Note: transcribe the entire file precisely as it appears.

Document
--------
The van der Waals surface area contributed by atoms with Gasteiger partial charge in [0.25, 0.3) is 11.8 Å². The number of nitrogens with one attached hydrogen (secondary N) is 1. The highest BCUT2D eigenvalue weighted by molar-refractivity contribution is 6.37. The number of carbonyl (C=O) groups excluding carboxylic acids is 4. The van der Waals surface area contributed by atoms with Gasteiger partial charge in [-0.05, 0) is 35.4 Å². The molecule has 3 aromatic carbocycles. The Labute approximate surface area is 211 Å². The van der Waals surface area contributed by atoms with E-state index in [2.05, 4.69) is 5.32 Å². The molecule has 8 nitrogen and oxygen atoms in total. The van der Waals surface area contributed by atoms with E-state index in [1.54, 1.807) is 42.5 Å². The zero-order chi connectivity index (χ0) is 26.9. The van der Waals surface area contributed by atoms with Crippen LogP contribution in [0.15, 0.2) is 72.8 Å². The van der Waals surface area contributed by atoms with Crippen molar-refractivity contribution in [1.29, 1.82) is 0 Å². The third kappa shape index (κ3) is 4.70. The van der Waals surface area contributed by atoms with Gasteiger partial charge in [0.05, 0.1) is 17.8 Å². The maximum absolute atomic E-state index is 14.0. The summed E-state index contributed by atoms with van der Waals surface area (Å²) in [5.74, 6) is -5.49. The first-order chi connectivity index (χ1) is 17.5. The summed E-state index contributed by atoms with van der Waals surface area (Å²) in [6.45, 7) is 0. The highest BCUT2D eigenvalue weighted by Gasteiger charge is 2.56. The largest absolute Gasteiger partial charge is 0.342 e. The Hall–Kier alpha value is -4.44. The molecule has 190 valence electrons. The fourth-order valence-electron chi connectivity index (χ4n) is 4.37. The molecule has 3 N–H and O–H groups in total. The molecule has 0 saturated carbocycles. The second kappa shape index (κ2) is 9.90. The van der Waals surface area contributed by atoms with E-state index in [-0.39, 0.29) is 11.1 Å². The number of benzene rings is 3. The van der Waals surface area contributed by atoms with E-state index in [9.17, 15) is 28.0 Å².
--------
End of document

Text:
The van der Waals surface area contributed by atoms with Gasteiger partial charge in [0.25, 0.3) is 11.8 Å². The number of nitrogens with one attached hydrogen (secondary N) is 1. The highest BCUT2D eigenvalue weighted by molar-refractivity contribution is 6.37. The number of carbonyl (C=O) groups excluding carboxylic acids is 4. The van der Waals surface area contributed by atoms with Gasteiger partial charge in [-0.05, 0) is 35.4 Å². The molecule has 3 aromatic carbocycles. The Labute approximate surface area is 211 Å². The van der Waals surface area contributed by atoms with E-state index in [2.05, 4.69) is 5.32 Å². The molecule has 8 nitrogen and oxygen atoms in total. The van der Waals surface area contributed by atoms with E-state index in [1.54, 1.807) is 42.5 Å². The zero-order chi connectivity index (χ0) is 26.9. The van der Waals surface area contributed by atoms with Crippen LogP contribution in [0.15, 0.2) is 72.8 Å². The van der Waals surface area contributed by atoms with Crippen molar-refractivity contribution in [1.29, 1.82) is 0 Å². The third kappa shape index (κ3) is 4.70. The van der Waals surface area contributed by atoms with Gasteiger partial charge in [0.05, 0.1) is 17.8 Å². The maximum absolute atomic E-state index is 14.0. The summed E-state index contributed by atoms with van der Waals surface area (Å²) in [5.74, 6) is -5.49. The first-order chi connectivity index (χ1) is 17.5. The summed E-state index contributed by atoms with van der Waals surface area (Å²) in [6.45, 7) is 0. The highest BCUT2D eigenvalue weighted by Gasteiger charge is 2.56. The largest absolute Gasteiger partial charge is 0.342 e. The Hall–Kier alpha value is -4.44. The molecule has 190 valence electrons. The fourth-order valence-electron chi connectivity index (χ4n) is 4.37. The molecule has 3 N–H and O–H groups in total. The molecule has 0 saturated carbocycles. The second kappa shape index (κ2) is 9.90. The van der Waals surface area contributed by atoms with E-state index in [-0.39, 0.29) is 11.1 Å². The number of benzene rings is 3. The van der Waals surface area contributed by atoms with E-state index in [9.17, 15) is 28.0 Å².